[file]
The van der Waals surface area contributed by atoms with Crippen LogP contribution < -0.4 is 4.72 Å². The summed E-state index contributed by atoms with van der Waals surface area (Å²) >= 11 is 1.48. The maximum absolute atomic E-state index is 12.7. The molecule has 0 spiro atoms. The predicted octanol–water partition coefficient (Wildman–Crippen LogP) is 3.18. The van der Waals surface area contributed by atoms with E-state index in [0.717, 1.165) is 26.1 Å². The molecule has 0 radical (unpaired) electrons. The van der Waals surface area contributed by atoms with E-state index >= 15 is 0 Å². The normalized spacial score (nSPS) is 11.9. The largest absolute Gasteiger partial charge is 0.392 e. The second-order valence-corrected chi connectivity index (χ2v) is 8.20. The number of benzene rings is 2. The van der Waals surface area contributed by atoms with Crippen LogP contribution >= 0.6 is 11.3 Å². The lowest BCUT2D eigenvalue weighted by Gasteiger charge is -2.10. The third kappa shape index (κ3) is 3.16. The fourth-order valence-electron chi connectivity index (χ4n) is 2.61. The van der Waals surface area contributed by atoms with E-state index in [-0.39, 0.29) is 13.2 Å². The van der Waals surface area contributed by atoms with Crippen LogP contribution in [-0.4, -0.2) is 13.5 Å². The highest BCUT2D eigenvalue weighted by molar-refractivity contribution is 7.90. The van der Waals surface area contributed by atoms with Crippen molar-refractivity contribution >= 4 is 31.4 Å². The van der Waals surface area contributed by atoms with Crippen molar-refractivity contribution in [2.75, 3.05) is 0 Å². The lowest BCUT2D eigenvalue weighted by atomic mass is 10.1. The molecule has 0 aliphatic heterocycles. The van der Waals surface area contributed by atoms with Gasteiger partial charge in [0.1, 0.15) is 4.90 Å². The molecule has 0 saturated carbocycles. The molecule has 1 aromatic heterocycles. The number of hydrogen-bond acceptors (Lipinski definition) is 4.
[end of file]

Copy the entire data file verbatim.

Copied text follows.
The van der Waals surface area contributed by atoms with Crippen LogP contribution < -0.4 is 4.72 Å². The summed E-state index contributed by atoms with van der Waals surface area (Å²) >= 11 is 1.48. The maximum absolute atomic E-state index is 12.7. The molecule has 0 spiro atoms. The predicted octanol–water partition coefficient (Wildman–Crippen LogP) is 3.18. The van der Waals surface area contributed by atoms with E-state index in [0.717, 1.165) is 26.1 Å². The molecule has 0 radical (unpaired) electrons. The van der Waals surface area contributed by atoms with E-state index >= 15 is 0 Å². The normalized spacial score (nSPS) is 11.9. The largest absolute Gasteiger partial charge is 0.392 e. The second-order valence-corrected chi connectivity index (χ2v) is 8.20. The number of benzene rings is 2. The van der Waals surface area contributed by atoms with Crippen LogP contribution >= 0.6 is 11.3 Å². The lowest BCUT2D eigenvalue weighted by Gasteiger charge is -2.10. The third kappa shape index (κ3) is 3.16. The fourth-order valence-electron chi connectivity index (χ4n) is 2.61. The van der Waals surface area contributed by atoms with E-state index in [-0.39, 0.29) is 13.2 Å². The van der Waals surface area contributed by atoms with Crippen LogP contribution in [-0.4, -0.2) is 13.5 Å². The highest BCUT2D eigenvalue weighted by molar-refractivity contribution is 7.90. The van der Waals surface area contributed by atoms with Crippen molar-refractivity contribution >= 4 is 31.4 Å². The van der Waals surface area contributed by atoms with Crippen molar-refractivity contribution in [2.75, 3.05) is 0 Å². The lowest BCUT2D eigenvalue weighted by atomic mass is 10.1. The molecule has 0 aliphatic heterocycles. The van der Waals surface area contributed by atoms with Gasteiger partial charge in [0.1, 0.15) is 4.90 Å². The molecule has 0 saturated carbocycles. The molecule has 1 aromatic heterocycles. The number of hydrogen-bond acceptors (Lipinski definition) is 4.